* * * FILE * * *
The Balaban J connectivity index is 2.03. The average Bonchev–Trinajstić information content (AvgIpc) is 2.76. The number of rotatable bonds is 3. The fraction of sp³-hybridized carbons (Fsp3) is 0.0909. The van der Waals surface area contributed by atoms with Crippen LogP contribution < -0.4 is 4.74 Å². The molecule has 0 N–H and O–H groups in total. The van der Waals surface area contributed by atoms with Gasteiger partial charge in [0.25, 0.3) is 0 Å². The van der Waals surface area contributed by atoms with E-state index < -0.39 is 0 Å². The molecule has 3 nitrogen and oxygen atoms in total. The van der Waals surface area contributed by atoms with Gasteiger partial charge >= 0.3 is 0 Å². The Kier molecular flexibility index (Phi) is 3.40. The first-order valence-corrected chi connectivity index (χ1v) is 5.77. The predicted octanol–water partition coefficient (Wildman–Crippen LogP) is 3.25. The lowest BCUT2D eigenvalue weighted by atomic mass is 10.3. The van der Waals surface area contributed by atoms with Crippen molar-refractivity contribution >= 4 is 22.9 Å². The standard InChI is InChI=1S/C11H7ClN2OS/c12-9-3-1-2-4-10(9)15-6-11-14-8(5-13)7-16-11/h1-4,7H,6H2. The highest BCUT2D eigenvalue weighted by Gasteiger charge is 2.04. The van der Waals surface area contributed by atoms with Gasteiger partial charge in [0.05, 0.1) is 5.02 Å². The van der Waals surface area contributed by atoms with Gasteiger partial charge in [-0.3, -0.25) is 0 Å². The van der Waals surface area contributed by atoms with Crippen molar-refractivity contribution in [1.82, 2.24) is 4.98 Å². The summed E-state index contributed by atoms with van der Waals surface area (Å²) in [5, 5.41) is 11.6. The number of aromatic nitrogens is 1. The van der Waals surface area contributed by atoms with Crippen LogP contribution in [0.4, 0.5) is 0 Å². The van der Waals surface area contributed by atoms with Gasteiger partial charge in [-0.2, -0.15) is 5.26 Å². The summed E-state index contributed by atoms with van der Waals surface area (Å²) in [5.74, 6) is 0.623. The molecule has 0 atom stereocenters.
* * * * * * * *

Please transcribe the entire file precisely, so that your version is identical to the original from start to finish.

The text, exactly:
The Balaban J connectivity index is 2.03. The average Bonchev–Trinajstić information content (AvgIpc) is 2.76. The number of rotatable bonds is 3. The fraction of sp³-hybridized carbons (Fsp3) is 0.0909. The van der Waals surface area contributed by atoms with Crippen LogP contribution < -0.4 is 4.74 Å². The molecule has 0 N–H and O–H groups in total. The van der Waals surface area contributed by atoms with Gasteiger partial charge in [0.25, 0.3) is 0 Å². The van der Waals surface area contributed by atoms with E-state index < -0.39 is 0 Å². The molecule has 3 nitrogen and oxygen atoms in total. The van der Waals surface area contributed by atoms with Gasteiger partial charge >= 0.3 is 0 Å². The Kier molecular flexibility index (Phi) is 3.40. The first-order valence-corrected chi connectivity index (χ1v) is 5.77. The predicted octanol–water partition coefficient (Wildman–Crippen LogP) is 3.25. The lowest BCUT2D eigenvalue weighted by atomic mass is 10.3. The van der Waals surface area contributed by atoms with Crippen molar-refractivity contribution >= 4 is 22.9 Å². The standard InChI is InChI=1S/C11H7ClN2OS/c12-9-3-1-2-4-10(9)15-6-11-14-8(5-13)7-16-11/h1-4,7H,6H2. The highest BCUT2D eigenvalue weighted by Gasteiger charge is 2.04. The van der Waals surface area contributed by atoms with Gasteiger partial charge in [0.05, 0.1) is 5.02 Å². The van der Waals surface area contributed by atoms with Gasteiger partial charge in [-0.3, -0.25) is 0 Å². The van der Waals surface area contributed by atoms with Crippen molar-refractivity contribution in [1.82, 2.24) is 4.98 Å². The summed E-state index contributed by atoms with van der Waals surface area (Å²) in [5, 5.41) is 11.6. The number of aromatic nitrogens is 1. The van der Waals surface area contributed by atoms with Crippen LogP contribution in [0.4, 0.5) is 0 Å². The van der Waals surface area contributed by atoms with Gasteiger partial charge in [-0.2, -0.15) is 5.26 Å². The summed E-state index contributed by atoms with van der Waals surface area (Å²) in [5.74, 6) is 0.623. The molecule has 0 atom stereocenters.